In the woods

Mar 6, 2002

The Zuiker Chronicles Online is a memorial to my grandfather, Frank the Beachcomber. Grandpa loved to comb the sands of the Outer Banks and Florida for shark teeth and sand dollars and driftwood and dollar bills. Much of what he found he carted back to suburban Chicago and up into Studio One. In his workshop, he crafted necklaces, mirrors, lampshades and wallhangings, which he sold at craft fairs across the country.

Every day, Little Anna and I take a walk along the path behind our apartment. Usually, we stop on the bridge over the brook and listen to the water babbling over the stones. At first, Anna was mesmerized simply by the sounds of the water. A couple of weeks ago, she realized that that water was going somewhere, and so she follows the water to the other side of the bridge. Yesterday, as we sat on the bridge listening, a red-headed woodpecker whistled above us as it cleaned its burrowed nest.

Today, Anna and I crossed the bridge and followed the creek into the woods (there are apartment buildings that rise on the hills over the creek, but for the most part, this little valley is wooded and peaceful). Along the way, we saw a brilliant-red cardinal bathing in the water, and then a barred owl flapped up into the trees to perch and watch us. As we walked home, the owl would fly ahead and alight on a branch, always facing us.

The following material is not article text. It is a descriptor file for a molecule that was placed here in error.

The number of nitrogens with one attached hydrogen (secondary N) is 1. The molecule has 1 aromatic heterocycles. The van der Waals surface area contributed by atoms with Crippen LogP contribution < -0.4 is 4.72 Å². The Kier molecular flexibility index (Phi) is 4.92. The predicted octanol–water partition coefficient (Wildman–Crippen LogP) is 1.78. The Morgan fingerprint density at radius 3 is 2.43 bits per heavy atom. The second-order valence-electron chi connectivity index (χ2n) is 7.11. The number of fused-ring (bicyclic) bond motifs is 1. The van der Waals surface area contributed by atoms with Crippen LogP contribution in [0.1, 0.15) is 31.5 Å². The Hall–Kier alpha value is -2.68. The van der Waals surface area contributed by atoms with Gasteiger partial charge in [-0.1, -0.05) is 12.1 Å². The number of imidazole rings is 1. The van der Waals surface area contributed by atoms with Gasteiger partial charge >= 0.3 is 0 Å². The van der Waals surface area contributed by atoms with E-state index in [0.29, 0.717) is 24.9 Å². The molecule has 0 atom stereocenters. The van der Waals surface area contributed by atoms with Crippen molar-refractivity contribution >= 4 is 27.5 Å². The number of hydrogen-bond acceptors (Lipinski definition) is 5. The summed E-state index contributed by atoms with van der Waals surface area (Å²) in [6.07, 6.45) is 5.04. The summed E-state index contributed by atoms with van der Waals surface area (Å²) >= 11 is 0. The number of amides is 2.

My grandfather was a woodsman, too (in the 1930s and ‘40s, he wrote about hunting and fishing for magazines such as Field & Stream), and his love of wildlife came through in his crafts. I loved his mobiles, simple and unique, clay Canada geese hanging from a piece of driftwood. One day up in Studio One, before I was a teenager, he showed me how to take a piece of modeling clay, to roll it and shape it into a bird’s form. His fingers touched the birds lovingly. His eyes sparkled with memories of formations of geese banking overhead.

These birds I’m seeing today—the woodpecker, the cardinal, the owl—they signal the coming arrival of Spring to North Carolina. They also remind me that the spirit of Frank the Woodsman soars naturally above us.

Anton Zuiker

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